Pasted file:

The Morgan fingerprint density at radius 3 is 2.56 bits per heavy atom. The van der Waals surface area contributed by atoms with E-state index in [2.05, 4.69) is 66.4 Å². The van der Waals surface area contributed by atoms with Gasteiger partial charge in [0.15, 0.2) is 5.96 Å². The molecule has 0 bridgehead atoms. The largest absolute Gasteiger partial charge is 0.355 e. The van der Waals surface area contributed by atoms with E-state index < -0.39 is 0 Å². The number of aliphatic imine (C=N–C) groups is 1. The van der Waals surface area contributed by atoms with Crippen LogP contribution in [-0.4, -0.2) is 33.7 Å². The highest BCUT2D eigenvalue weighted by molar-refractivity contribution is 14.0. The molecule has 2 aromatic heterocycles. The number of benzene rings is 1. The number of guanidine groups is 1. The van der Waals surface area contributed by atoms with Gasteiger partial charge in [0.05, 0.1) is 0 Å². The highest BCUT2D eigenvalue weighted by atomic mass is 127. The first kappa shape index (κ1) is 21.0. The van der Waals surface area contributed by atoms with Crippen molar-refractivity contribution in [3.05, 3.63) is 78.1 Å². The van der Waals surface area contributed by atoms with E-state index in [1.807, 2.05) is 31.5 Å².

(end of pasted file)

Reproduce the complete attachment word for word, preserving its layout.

The Morgan fingerprint density at radius 3 is 2.56 bits per heavy atom. The van der Waals surface area contributed by atoms with E-state index in [2.05, 4.69) is 66.4 Å². The van der Waals surface area contributed by atoms with Gasteiger partial charge in [0.15, 0.2) is 5.96 Å². The molecule has 0 bridgehead atoms. The largest absolute Gasteiger partial charge is 0.355 e. The van der Waals surface area contributed by atoms with E-state index < -0.39 is 0 Å². The number of aliphatic imine (C=N–C) groups is 1. The van der Waals surface area contributed by atoms with Crippen LogP contribution in [-0.4, -0.2) is 33.7 Å². The highest BCUT2D eigenvalue weighted by molar-refractivity contribution is 14.0. The molecule has 2 aromatic heterocycles. The number of benzene rings is 1. The number of guanidine groups is 1. The van der Waals surface area contributed by atoms with Gasteiger partial charge in [0.05, 0.1) is 0 Å². The highest BCUT2D eigenvalue weighted by atomic mass is 127. The first kappa shape index (κ1) is 21.0. The van der Waals surface area contributed by atoms with Crippen molar-refractivity contribution in [3.05, 3.63) is 78.1 Å². The van der Waals surface area contributed by atoms with E-state index in [1.807, 2.05) is 31.5 Å².